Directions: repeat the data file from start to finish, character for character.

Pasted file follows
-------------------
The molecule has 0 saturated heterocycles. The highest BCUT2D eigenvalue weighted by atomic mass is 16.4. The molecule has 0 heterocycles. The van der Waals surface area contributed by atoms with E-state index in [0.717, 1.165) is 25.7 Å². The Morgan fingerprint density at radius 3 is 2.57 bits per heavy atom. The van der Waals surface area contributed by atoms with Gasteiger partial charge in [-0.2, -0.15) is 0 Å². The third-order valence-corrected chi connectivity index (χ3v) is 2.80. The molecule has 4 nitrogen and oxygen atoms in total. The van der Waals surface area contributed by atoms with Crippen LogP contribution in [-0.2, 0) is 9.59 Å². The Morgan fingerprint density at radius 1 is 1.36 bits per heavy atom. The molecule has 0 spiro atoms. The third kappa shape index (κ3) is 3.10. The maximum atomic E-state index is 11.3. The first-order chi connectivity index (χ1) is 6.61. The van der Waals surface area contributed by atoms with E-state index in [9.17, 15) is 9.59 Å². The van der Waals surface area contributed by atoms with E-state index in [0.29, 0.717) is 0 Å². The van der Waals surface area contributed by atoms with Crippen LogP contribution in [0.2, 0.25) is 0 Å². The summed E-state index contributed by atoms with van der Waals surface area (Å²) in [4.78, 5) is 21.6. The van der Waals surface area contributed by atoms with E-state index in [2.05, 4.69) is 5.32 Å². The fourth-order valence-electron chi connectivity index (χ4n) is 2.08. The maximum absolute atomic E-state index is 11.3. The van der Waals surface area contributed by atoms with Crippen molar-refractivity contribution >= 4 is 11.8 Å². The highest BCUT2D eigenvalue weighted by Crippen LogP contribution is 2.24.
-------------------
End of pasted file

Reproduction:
The molecule has 0 saturated heterocycles. The highest BCUT2D eigenvalue weighted by atomic mass is 16.4. The molecule has 0 heterocycles. The van der Waals surface area contributed by atoms with E-state index in [0.717, 1.165) is 25.7 Å². The Morgan fingerprint density at radius 3 is 2.57 bits per heavy atom. The van der Waals surface area contributed by atoms with Gasteiger partial charge in [-0.2, -0.15) is 0 Å². The third-order valence-corrected chi connectivity index (χ3v) is 2.80. The molecule has 4 nitrogen and oxygen atoms in total. The van der Waals surface area contributed by atoms with Crippen LogP contribution in [-0.2, 0) is 9.59 Å². The Morgan fingerprint density at radius 1 is 1.36 bits per heavy atom. The molecule has 0 spiro atoms. The third kappa shape index (κ3) is 3.10. The maximum atomic E-state index is 11.3. The first-order chi connectivity index (χ1) is 6.61. The van der Waals surface area contributed by atoms with E-state index in [9.17, 15) is 9.59 Å². The van der Waals surface area contributed by atoms with E-state index in [0.29, 0.717) is 0 Å². The van der Waals surface area contributed by atoms with Crippen LogP contribution in [0.2, 0.25) is 0 Å². The summed E-state index contributed by atoms with van der Waals surface area (Å²) in [4.78, 5) is 21.6. The van der Waals surface area contributed by atoms with E-state index in [2.05, 4.69) is 5.32 Å². The fourth-order valence-electron chi connectivity index (χ4n) is 2.08. The maximum absolute atomic E-state index is 11.3. The van der Waals surface area contributed by atoms with Crippen molar-refractivity contribution >= 4 is 11.8 Å². The highest BCUT2D eigenvalue weighted by Crippen LogP contribution is 2.24.